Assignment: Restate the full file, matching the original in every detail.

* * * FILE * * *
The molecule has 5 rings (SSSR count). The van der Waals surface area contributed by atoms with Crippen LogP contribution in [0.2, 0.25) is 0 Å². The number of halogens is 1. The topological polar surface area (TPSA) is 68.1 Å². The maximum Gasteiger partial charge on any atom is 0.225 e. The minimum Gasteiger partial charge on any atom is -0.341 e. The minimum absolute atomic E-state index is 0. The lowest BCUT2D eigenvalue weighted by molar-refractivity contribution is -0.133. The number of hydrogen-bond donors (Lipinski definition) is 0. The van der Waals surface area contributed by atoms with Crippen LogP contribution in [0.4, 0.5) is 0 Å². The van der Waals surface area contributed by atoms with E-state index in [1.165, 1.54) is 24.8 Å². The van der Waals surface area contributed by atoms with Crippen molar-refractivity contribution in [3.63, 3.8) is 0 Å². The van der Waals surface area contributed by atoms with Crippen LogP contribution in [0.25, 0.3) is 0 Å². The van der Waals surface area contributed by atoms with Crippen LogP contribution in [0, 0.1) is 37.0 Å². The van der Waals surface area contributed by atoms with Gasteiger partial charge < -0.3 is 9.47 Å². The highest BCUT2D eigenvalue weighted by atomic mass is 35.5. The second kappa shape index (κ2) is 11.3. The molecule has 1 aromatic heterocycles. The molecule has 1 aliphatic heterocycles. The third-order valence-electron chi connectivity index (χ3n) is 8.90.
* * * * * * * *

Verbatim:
The molecule has 5 rings (SSSR count). The van der Waals surface area contributed by atoms with Crippen LogP contribution in [0.2, 0.25) is 0 Å². The number of halogens is 1. The topological polar surface area (TPSA) is 68.1 Å². The maximum Gasteiger partial charge on any atom is 0.225 e. The minimum Gasteiger partial charge on any atom is -0.341 e. The minimum absolute atomic E-state index is 0. The lowest BCUT2D eigenvalue weighted by molar-refractivity contribution is -0.133. The number of hydrogen-bond donors (Lipinski definition) is 0. The van der Waals surface area contributed by atoms with Crippen LogP contribution in [0.4, 0.5) is 0 Å². The van der Waals surface area contributed by atoms with E-state index in [1.165, 1.54) is 24.8 Å². The van der Waals surface area contributed by atoms with Crippen molar-refractivity contribution in [3.63, 3.8) is 0 Å². The van der Waals surface area contributed by atoms with Crippen LogP contribution in [0.25, 0.3) is 0 Å². The van der Waals surface area contributed by atoms with Crippen LogP contribution in [0, 0.1) is 37.0 Å². The van der Waals surface area contributed by atoms with Gasteiger partial charge < -0.3 is 9.47 Å². The highest BCUT2D eigenvalue weighted by atomic mass is 35.5. The second kappa shape index (κ2) is 11.3. The molecule has 1 aromatic heterocycles. The molecule has 1 aliphatic heterocycles. The third-order valence-electron chi connectivity index (χ3n) is 8.90.